I know I’ve talked before about the importance of a mutually beneficial, strong relationship with your galleries based on integrity, but it is only because it is a topic I feel very passionate about. At our last critique session at Jake’s Bagel Shop the question of joining a gallery arose. What most of the artists at the critique did not consider is when is an artist ready to join a gallery? I always recall one of my students, who had never picked up a brush before, just asking when she had six paintings done, if I could recommend a gallery where she could take them.
So many artists forget galleries are in business to make money, not simply there to show art. Artists in galleries are part employees and partners; employes in the sense that if they aren’t producing they are let go, and partners in the sense that they have input into how they are represented in the gallery. With joining a gallery comes responsibilities. Your art is the product your your gallery is standing behind. Art doesn’t come with a warranty, both the gallery and collector expect the art to measure up to certain standards. It is the artists responsiblity to meet these standards. Originality is one of the factors a collector expects and the quality of your materials is another. If you are cutting corners, using materials that aren’t meant to be used in the way you are using them you need to make your gallery aware of this practice. If you are pulling photos from the internet and reproducing them in oil or some other medium you are not ready for a gallery… You will be opening your gallery to legal problems and putting their reputation and the reputation of your fellow artists in question. Getting caught just once puts all your work into question.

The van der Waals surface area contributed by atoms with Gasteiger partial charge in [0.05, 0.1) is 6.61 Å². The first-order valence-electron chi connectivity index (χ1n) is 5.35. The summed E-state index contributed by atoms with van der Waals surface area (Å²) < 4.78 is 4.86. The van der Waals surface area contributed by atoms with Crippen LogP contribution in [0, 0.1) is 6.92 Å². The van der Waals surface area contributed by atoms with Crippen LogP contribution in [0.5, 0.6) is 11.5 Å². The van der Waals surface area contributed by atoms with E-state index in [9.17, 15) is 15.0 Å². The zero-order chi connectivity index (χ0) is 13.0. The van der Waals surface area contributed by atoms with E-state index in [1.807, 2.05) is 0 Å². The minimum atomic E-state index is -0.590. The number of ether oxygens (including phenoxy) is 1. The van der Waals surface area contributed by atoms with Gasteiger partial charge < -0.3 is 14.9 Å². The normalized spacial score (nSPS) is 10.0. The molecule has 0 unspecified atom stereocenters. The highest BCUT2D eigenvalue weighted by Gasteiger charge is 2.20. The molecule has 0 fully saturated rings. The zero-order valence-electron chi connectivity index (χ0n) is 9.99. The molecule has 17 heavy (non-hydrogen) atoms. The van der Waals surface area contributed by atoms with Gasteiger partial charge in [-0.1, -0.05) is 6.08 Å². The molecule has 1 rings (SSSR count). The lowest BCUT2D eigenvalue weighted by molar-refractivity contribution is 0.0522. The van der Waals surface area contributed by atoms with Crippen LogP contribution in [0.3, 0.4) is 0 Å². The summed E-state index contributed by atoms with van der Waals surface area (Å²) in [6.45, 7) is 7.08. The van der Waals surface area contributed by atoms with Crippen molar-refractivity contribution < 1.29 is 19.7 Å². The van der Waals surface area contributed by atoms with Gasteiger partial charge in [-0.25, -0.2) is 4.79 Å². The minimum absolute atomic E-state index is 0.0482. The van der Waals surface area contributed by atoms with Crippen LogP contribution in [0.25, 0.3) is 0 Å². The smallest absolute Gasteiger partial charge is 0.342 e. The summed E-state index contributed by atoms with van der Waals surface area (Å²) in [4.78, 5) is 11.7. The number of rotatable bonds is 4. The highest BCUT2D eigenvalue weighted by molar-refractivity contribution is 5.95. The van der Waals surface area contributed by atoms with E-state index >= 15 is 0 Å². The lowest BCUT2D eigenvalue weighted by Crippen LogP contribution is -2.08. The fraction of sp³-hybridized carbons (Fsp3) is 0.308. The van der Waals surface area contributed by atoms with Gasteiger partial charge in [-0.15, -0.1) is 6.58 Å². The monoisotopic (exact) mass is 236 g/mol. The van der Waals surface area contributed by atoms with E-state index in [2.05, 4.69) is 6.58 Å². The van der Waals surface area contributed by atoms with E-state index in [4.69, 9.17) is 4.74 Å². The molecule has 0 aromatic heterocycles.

When you are ready to join a gallery, start by checking out the galleries in your area first – don’t just walk in loaded with your paintings and ask to join. First see if your work is compatible with the type of work they already handle. Go to a gallery and see how they treat you before you inform them you are an artist. If they make you feel uncomfortable as a client you might consider how real collectors will feel. I’ve seen many galleries go out of business after a year or two becaues their sales staff didn’t know how to sell art. Make note of what other artists show with them and contact them and ask how they feel about the gallery. When you first begin with the gallery system, begin with a gallery within driving distance so you can drop in periodically to check on how your work is being shown. Most galleries will want at least 6 pieces of which they may only show 3, holding the other 3 in reserve to replace any sold. You will need to have a few in reserve as well.
Wehn you start showing with a gallery your prices will have to be consistant, you cannot undercut your gallery selling at lower prices out of your studio or in other galleries. You cannot pull a piece out of your gallery to sell direct to a collector. These practices hurt not only the gallery but the other artists you show with – it will be their sales that keep the gallery going enabling you to show in it.
- Chait Galleries Call for Artists (artworldchicago.com)
- How do art students get their first show? (theguardian.com)
- Why buy Art online? (maiterodriguez.es)